If the average Las Vegan could rewrite the Bill of Rights, the new First Amendment would blend guns and 24-hour access to booze and video poker. And the new Second Amendment? Ample free parking.
We’re a real Sun Belt city that way, in love with the freedom we derive from our cars. And that means free parking right near our destination. Otherwise, what’s the point?
So, we force developers to build parking lots that are like Minnesota lakes, except that they’re covered with blistering blacktop. These parking lots are part of the reason walking around here is so miserable.
Now we’ve discovered that maybe we want to engineer at least part of our city—Downtown—around humans instead of vehicles. And strategic parking policies will be an important part of the Downtown renaissance.
It sounds crazy, but it’s true.
First, some premises, all of which are related.
Surface parking lots are the absolute enemy of urbanism. They take up important space where there should be shops and residences, and they harsh the buzz of walkers, because nothing interesting has ever happened in a surface parking lot, save the occasional drug deal or illicit sex act.
Donald Shoup, UCLA economist and genius of all things parking, notes that there’s no such thing as “free parking.” Parking takes up valuable real estate, and mandating parking increases the cost of development, just as mandating a hot tub in every condo would push up the cost of housing. The city sharply curtailed with parking requirements for new buildings Downtown. Let’s keep it that way.
City parking meters are not priced according to any rational scheme. In a free market, price is the interplay of supply and demand. The price of the parking meters, by contrast, is arbitrary, like the price of bread in the old Soviet Union. Ideally, higher demand spots would fetch higher prices, and vice versa, and with rational pricing all the spots on a block would be taken except for one or at most two, which allows for the circulation that business owners desire.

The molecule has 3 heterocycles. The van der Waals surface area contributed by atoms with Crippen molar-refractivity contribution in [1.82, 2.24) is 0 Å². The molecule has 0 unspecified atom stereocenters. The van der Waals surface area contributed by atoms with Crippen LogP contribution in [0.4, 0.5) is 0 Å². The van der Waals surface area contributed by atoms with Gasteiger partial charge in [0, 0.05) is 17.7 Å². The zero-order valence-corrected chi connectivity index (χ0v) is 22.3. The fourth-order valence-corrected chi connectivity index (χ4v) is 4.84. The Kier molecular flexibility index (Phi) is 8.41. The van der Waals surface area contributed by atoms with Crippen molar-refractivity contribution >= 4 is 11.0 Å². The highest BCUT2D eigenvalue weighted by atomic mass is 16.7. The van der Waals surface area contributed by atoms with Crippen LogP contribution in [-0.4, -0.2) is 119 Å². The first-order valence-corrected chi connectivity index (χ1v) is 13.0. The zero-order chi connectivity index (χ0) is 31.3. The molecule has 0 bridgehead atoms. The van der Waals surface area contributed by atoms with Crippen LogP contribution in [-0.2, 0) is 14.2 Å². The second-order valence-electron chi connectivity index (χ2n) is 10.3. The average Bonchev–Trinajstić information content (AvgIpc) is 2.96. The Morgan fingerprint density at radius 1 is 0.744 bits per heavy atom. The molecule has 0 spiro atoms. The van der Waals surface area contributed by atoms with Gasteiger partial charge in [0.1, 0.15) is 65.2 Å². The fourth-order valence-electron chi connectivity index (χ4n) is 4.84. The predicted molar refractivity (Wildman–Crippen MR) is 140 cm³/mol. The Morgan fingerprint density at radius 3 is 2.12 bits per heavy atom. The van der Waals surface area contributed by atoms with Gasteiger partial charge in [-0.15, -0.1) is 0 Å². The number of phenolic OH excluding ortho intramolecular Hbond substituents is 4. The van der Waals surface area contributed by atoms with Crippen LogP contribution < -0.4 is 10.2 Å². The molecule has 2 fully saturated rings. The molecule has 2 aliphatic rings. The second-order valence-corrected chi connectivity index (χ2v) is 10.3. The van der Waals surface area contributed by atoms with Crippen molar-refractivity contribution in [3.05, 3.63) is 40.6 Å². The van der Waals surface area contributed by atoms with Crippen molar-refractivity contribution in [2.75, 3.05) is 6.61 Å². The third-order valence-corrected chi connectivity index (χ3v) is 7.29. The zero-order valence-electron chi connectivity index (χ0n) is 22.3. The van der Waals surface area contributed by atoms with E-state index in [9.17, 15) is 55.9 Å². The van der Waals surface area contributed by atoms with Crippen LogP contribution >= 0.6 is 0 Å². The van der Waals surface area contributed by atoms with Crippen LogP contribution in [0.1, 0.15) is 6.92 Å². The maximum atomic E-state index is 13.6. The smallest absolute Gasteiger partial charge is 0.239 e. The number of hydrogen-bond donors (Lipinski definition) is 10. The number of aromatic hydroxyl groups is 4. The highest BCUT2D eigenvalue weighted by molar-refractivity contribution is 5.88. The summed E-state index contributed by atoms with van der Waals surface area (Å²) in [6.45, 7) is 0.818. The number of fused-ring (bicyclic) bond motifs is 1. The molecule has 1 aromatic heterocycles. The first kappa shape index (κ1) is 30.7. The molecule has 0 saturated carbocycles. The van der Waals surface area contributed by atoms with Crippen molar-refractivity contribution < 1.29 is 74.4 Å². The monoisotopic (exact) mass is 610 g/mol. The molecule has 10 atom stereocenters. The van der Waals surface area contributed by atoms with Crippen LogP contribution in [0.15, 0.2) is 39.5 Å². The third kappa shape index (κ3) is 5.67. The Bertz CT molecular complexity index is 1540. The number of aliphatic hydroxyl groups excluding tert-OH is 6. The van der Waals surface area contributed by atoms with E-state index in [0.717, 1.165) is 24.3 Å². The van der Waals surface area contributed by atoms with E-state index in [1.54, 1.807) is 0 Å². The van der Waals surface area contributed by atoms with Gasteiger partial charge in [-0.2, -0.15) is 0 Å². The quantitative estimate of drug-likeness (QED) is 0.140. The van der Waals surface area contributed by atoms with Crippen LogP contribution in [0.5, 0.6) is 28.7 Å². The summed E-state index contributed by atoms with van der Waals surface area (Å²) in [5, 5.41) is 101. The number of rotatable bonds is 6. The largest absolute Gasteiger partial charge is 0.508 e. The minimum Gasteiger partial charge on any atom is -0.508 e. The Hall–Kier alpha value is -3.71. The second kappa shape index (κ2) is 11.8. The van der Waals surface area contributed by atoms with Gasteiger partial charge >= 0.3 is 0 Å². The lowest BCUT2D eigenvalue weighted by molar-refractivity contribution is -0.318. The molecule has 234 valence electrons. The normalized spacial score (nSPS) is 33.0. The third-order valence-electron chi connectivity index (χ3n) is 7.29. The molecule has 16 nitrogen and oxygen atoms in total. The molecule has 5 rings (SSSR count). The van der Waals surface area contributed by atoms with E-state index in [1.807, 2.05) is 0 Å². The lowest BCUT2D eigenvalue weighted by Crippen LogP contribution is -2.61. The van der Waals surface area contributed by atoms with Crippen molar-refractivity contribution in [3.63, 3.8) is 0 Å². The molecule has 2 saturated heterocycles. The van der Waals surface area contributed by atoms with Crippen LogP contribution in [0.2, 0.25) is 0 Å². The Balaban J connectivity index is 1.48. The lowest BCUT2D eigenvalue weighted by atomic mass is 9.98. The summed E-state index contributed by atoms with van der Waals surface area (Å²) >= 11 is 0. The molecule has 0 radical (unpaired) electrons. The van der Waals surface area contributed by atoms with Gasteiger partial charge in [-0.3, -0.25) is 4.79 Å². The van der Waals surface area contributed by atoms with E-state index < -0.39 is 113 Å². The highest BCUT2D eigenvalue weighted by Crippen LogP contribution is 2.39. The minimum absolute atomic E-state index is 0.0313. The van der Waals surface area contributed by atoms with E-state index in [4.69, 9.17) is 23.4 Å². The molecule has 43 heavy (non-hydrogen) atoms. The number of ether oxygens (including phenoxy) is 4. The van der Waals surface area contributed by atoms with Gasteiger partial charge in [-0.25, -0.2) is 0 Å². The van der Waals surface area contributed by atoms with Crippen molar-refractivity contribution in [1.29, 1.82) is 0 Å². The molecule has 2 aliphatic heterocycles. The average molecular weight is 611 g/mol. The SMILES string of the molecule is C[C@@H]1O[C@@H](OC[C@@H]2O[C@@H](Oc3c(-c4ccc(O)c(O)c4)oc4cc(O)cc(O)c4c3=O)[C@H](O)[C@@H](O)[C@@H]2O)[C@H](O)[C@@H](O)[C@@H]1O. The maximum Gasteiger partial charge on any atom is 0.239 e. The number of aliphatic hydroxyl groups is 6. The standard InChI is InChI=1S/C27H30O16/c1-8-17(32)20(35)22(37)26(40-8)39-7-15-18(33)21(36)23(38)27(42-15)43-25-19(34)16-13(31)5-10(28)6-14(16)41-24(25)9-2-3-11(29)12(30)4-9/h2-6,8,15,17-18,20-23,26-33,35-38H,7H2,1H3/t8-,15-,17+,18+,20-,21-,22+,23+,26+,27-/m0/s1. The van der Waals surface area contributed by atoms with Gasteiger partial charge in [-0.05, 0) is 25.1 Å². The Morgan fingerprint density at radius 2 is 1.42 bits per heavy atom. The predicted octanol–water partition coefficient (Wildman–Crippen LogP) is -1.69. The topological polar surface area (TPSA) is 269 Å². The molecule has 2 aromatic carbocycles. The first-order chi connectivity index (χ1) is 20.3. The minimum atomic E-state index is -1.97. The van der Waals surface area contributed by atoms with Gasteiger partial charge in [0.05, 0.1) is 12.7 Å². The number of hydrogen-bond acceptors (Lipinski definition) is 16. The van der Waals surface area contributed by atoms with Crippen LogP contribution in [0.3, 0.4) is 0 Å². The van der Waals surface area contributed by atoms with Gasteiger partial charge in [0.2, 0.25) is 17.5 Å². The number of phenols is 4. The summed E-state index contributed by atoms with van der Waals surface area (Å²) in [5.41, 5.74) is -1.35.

Because the meters aren’t rationally priced, people cruise around looking for underpriced meter spots, which creates traffic. In a Shoup study of Westwood Village in LA, drivers put on an extra 950,000 aggregate miles cruising for cheap street parking in one year.
I’m happy to report that the wonderfully named Brandy Stanley, the city’s parking services manager for a bit more than a year, really geeks it out on parking policy and seems to have a great handle on these issues.
The first thing she did was collect data. She and her staff determined we have 50,000 parking spaces in the Downtown area, which is a 38 percent surplus over demand, according to parking industry standards.
But what about First Friday?! Yes, there is a shortage of parking on First Friday. To some degree, the problem is insoluble—there’s not enough parking for 20,000 people. Drivers wind up cruising Charleston in search of parking, which adds to the traffic. Stanley said the solution is a robust shuttle system to bring people in from far-flung lots.
The other solution is information, though this applies to all Downtown parking and not just First Friday. The city will soon be using signs—and eventually a website and mobile app—instructing people where to find available Downtown parking.
Stanley and her team will also soon take bids to install modern, easy-to-use parking meters that accept credit cards. After that, they’ll begin adjusting time limits. Why are some metered spots one hour, while others are four? As of now, who knows?
After that, they’ll address pricing. Although the system must pay for itself, Stanley said the goal is not revenue, but, rather, economic development. In her last job in Manchester, New Hampshire, Stanley instituted performance pricing—prices based on demand—so maybe that’s coming. A guy can hope.
Finally, let me deliver some bad news. You can have ample free parking, or you can have a real urban Downtown, but you probably can’t have both. Move Downtown, or take transit or a cab or carpool or park a mile away and walk. Or go to Disneyland. They have plenty of parking.